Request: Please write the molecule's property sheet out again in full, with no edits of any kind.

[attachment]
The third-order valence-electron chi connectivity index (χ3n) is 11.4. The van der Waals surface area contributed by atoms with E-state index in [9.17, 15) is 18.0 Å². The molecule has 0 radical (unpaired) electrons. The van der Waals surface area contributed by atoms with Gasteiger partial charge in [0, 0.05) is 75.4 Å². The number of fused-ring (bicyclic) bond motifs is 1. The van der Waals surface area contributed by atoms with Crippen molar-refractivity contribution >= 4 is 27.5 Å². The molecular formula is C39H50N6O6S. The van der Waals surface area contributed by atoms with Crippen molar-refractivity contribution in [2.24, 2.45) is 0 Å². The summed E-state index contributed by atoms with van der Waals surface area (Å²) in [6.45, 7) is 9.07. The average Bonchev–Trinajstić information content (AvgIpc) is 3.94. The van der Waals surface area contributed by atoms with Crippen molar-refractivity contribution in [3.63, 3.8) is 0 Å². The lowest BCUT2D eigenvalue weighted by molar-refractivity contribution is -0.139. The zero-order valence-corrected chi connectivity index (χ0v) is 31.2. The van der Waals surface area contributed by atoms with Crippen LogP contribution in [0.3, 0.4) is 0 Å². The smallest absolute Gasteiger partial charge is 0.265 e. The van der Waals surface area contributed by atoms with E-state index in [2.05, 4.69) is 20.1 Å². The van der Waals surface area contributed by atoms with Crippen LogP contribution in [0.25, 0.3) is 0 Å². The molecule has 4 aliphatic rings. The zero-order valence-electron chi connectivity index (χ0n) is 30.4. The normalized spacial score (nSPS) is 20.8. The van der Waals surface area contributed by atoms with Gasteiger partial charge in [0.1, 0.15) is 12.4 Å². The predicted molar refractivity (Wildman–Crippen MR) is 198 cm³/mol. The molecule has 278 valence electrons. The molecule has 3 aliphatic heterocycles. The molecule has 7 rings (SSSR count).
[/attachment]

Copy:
The third-order valence-electron chi connectivity index (χ3n) is 11.4. The van der Waals surface area contributed by atoms with E-state index in [9.17, 15) is 18.0 Å². The molecule has 0 radical (unpaired) electrons. The van der Waals surface area contributed by atoms with Gasteiger partial charge in [0, 0.05) is 75.4 Å². The number of fused-ring (bicyclic) bond motifs is 1. The van der Waals surface area contributed by atoms with Crippen molar-refractivity contribution >= 4 is 27.5 Å². The molecular formula is C39H50N6O6S. The van der Waals surface area contributed by atoms with Crippen molar-refractivity contribution in [2.24, 2.45) is 0 Å². The summed E-state index contributed by atoms with van der Waals surface area (Å²) in [6.45, 7) is 9.07. The average Bonchev–Trinajstić information content (AvgIpc) is 3.94. The van der Waals surface area contributed by atoms with Crippen molar-refractivity contribution in [3.63, 3.8) is 0 Å². The lowest BCUT2D eigenvalue weighted by molar-refractivity contribution is -0.139. The zero-order valence-corrected chi connectivity index (χ0v) is 31.2. The van der Waals surface area contributed by atoms with Crippen LogP contribution in [0.3, 0.4) is 0 Å². The smallest absolute Gasteiger partial charge is 0.265 e. The van der Waals surface area contributed by atoms with E-state index in [2.05, 4.69) is 20.1 Å². The van der Waals surface area contributed by atoms with Crippen LogP contribution in [0.25, 0.3) is 0 Å². The molecule has 4 aliphatic rings. The zero-order valence-electron chi connectivity index (χ0n) is 30.4. The normalized spacial score (nSPS) is 20.8. The van der Waals surface area contributed by atoms with Gasteiger partial charge in [0.1, 0.15) is 12.4 Å². The predicted molar refractivity (Wildman–Crippen MR) is 198 cm³/mol. The molecule has 278 valence electrons. The molecule has 3 aliphatic heterocycles. The molecule has 7 rings (SSSR count).